Review: The Land Across by Gene Wolfe

17332287Title: The Land Across

Author: Gene Wolfe

Publisher: Macmillan

Format: eBook

Where I Received the Title: Amazon


Through life’s turmoils, Gene Wolfe proves he still has his stride in The Land Across. The novel is a memoir/travelogue of an American named Grafton visiting an obscure country in Eastern Europe with the purpose of creating a travel book. Upon reaching the border, he is seized by border guards, has his passport confiscated, and is placed under house arrest. After a romantic entanglement with the homeowner’s wife, Grafton is kidnapped by a religious cult who uses him to perform radio broadcasts. He later manages to find himself in prison, where he meets an American salesman named Russ who specializes in voodoo dolls. This is only the beginning of the mystery and strange country that Grafton inhabits. There are satanic orders, secret police, treasures, ghosts, vampires, and many other unbelievable creatures and circumstances that he must face if he is to ever make it out of the country. 
Grafton is typical of Wolfe’s narrators. He has an impeccable memory, but if any reader doubts his reliability, he keeps a journal to document his daily misadventures. Grafton offers many asides to the reader, explaining why some details are added and others are omitted, sometimes for no other purpose than to oblige his own ego. He feigns humbleness in his allusions to women he’s slept with and spares the reader of crude gestures only to hint at them time and time again. He is flawed, but likeable — and resilient too. After losing in a fist fight with Kleon, the man responsible for keeping Grafton under house arrest, he resolves that he will return the favor (even though he slept with the man’s wife).
Also like many of Wolfe’s novels, there are many questions that will require a second reading. This novel was more straightforward than others, but it still contained Wolfean puzzles and ambiguous references, including mention of Dracula (or Vlad the Impalor), a powerful antagonist known for his sexual pursuits and an ability to control other beings (the reader wonders, to what level was Grafton coerced/guided?). The ending was a bit Scooby Doo for me and was followed by a short, non-scholarly afterward proselytizing the merits of democracy, but don’t let this dissuade you from reading. The Land Across is every bit as clever and fun to read as his other books, falling more into pattern with his later fiction. Wolfe commands the narrative voice like none other and has demonstrated once again that his puzzles can never be fully disentangled, only loosened enough to make you feel witty – if only for a moment.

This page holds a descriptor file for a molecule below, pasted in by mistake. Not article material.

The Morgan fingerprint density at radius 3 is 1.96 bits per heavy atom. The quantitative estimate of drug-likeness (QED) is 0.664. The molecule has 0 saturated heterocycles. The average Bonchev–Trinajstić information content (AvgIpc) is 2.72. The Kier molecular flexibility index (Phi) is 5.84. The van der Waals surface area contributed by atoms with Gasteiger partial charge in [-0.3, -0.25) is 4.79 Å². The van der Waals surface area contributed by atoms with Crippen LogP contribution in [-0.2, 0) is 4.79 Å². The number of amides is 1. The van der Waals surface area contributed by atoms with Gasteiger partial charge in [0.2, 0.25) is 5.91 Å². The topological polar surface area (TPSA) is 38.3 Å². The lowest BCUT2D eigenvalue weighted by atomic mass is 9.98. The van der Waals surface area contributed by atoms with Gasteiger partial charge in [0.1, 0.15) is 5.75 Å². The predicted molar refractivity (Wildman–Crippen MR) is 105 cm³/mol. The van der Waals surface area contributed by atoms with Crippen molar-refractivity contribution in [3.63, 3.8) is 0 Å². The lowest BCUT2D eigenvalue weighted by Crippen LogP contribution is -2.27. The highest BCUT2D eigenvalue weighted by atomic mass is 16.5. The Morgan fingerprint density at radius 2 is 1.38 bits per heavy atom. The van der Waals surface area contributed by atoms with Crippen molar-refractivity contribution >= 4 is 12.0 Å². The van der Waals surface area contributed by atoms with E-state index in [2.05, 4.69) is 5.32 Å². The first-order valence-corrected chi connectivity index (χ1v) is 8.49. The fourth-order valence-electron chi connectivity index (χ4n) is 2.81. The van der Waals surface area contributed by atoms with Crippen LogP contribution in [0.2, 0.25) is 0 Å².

Peace in the New Year

As I type this message, I am listening to the Coode Street Podcast interview of Gene Wolfe. Wolfe, while widely regarded for his literary skills within genre fiction, has not achieved widespread fame. It’s really a shame, because I believe him to be one of the greatest living authors alive today.

screen-captureFor Christmas, I received a new procurement —  Orb Book’s reissue of Gene Wolfe’s novel, Peace, with an afterword by Neil Gaiman. It was first published in 1975, but remains one of Wolfe’s masterworks next to his popular tetralogy, The Book of the New Sun. It is also one of his most challenging novels, for not everything is tied up in a nice bow for the reader. Also, Peace was never meant to be a genre novel — it was meant to be a mainstream novel set in a small town.

Instead of doing a straight-forward review of the title, I plan to discuss this book over a series of posts, examining the narrative on a deeper level.

Gene Wolfe once wrote to Neil Gaiman in a letter that his definition of good literature is “that which can be read by an educated reader, and reread with increased pleasure.” I have reread a few of Wolfe’s works, but Peace is one I have not braved a second time as of yet.

Neil Gaiman’s article in Fantasy in Science Fiction offers advice on how to read Gene Wolfe. One of his suggestions is to reread his works because “it’s better the second time. It will be even better the third time. And anyway, the books will subtly reshape themselves while you are away from them. Peace really was a gentle Midwestern memoir the first time I read it. It only became a horror novel on the second or the third reading.”

I hope the experience of rereading Peace will be as memorable for me as it was for Neil Gaiman and I also hope that the added reflection of this great work will be beneficial to any travelers who may stumble upon this humble blog.